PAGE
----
Thoughts on Sohail Hashmi’s Saving and Taking Life in War: Three Modern Views

Thoughts on Sohail Hashmi’s Saving and Taking Life in War: Three Modern Views

Human life is priceless. The Quran 6: 51 and 25: 68 cautions, “Do not slay the soul sanctified by God, except for just cause.” Sohail Hashmi has explored the views of modern scholars on when to preserve life and when to take it. He focuses on modern scholars because they seek to reinterpret the grounds for war – classical scholars were mainly preoccupied with how to conduct war because to them war was a norm; hence, one did not need to develop principles on when to go to war. Hashmi’s focus on modern scholars is also informed by the presence international law which is at tandem with Islamic. Hashmi discusses the views of Abu al Mawdudi, the founder of Jama ‘at-I Islam, Muhammad Hamidullah, and Wahba al- Zuhayli. The three scholars adopt the same methodology and substance in the study of the theory of jihad and more importantly they mostly concur on the ethics of killing and saving life. This article will examine their views on jus ad bellum.

Mawdudi’s position is that of the Quran: only a just cause can justify taking a life, otherwise human life is sacred (Q6:151). According to Mawdudi just cause can be defensive or reformative. He contends that life can be taken in the case of homicide, when one is retaliating. Though he does not explain the rationale behind this, one can deduce that a murder is a danger to the society, hence should not be allowed to live.  This position is however controversial given the recent debates on death sentence; whether human beings do have a right to take another life in contexts out of war. Mawdudi’s also argues that one who opposes the spread of Islam or one who spreads disorder in the domain of Islam has no right to hold onto his or her life. He further adds two more justifications from the hadith, namely: adultery and apostasy. These are contested justifications in the modern era. Issues such as apostasy have elicited a lot of debate in the recent past. The changing landscape in the nature of religion and its relationship with the state has necessitated some scholars to argue that apostasy ought to be redefined in the contemporary world where separation of state and religion is the norm. Why would anybody be killed for turning his back on a religion?

Hamidullah contends that Muslims have always thought of war as something unavoidable, but not desired. Like Mawdudi he also points out that life can be taken in the case of defense. But he goes further to include other justifications such as sympathetic, and punitive.  He explains that Muslims can take lives in war where they are defending their allies.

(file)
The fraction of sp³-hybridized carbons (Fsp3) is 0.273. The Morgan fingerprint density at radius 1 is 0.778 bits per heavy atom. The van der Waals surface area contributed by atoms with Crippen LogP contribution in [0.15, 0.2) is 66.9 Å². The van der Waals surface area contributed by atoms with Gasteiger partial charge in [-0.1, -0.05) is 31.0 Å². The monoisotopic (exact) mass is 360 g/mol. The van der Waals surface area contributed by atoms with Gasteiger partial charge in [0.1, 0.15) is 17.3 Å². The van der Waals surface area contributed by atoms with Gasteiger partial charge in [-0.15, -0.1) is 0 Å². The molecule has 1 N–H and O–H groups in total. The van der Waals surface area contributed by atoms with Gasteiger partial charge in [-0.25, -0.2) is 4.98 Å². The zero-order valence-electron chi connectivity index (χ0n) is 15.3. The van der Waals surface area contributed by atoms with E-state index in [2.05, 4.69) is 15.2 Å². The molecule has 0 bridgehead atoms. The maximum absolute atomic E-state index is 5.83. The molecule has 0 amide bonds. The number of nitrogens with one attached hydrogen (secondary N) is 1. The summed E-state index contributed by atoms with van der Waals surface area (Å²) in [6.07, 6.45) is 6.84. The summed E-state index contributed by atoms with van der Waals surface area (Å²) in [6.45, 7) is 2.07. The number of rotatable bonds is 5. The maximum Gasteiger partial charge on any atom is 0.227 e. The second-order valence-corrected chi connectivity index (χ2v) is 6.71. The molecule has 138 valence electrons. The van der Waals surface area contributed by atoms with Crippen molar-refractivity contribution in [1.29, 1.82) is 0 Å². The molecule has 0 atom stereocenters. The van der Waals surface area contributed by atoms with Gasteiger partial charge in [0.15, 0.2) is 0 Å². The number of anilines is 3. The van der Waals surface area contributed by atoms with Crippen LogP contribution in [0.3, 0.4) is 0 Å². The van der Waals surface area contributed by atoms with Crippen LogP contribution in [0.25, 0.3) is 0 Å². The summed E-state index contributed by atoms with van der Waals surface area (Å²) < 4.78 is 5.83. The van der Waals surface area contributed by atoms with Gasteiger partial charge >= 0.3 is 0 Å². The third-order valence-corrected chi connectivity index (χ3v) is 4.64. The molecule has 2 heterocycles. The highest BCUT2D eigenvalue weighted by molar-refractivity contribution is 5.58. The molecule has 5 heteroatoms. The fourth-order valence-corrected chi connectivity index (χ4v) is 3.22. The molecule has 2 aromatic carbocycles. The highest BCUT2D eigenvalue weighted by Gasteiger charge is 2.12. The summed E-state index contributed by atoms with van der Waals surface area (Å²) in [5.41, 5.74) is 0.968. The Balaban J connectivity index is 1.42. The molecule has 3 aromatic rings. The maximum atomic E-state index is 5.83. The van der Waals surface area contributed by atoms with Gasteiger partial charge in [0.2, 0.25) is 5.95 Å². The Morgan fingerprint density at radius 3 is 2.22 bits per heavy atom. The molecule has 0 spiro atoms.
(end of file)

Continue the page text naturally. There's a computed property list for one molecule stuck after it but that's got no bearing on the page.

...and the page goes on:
Zuhayli on his part contends that war is a necessary aspect of human existence, one sanctioned by the Quran for self-defense and preserving a just society.  Like Mawdudi, he argues that war can be waged against those who block the preaching of Islam. He does not explain how the explosion of technology affects the way Islam is preached or how the ever tight state borders affect the preaching of Islam. Whereas it was easier to enforce this justification in the early centuries of Islam, the modern world poses numerous challenges. There are now laws which stipulate what one can do beyond the borders of his or her country. Nowadays, preaching is an activity that is well undertaken by none state actors who do not have much power compared to governments.

The three scholar’s views on jus in bello are well aligned with the Geneva conventions and the Just War Theory. They all draw a distinction between combatants and ex-combatants and then goes ahead to state that ex-combatants must not be killed. They also concur that prisoners of war should not be killed; instead, they should be set free or ransomed. On Weapons of Mass Destructions, the scholars disagree. Mawdudi argues that Muslims are obliged to develop and acquire all types of weapons (Q 8:60). Zuhayla contents that WMD should be permitted but must only be used as a last resort and only in retaliation.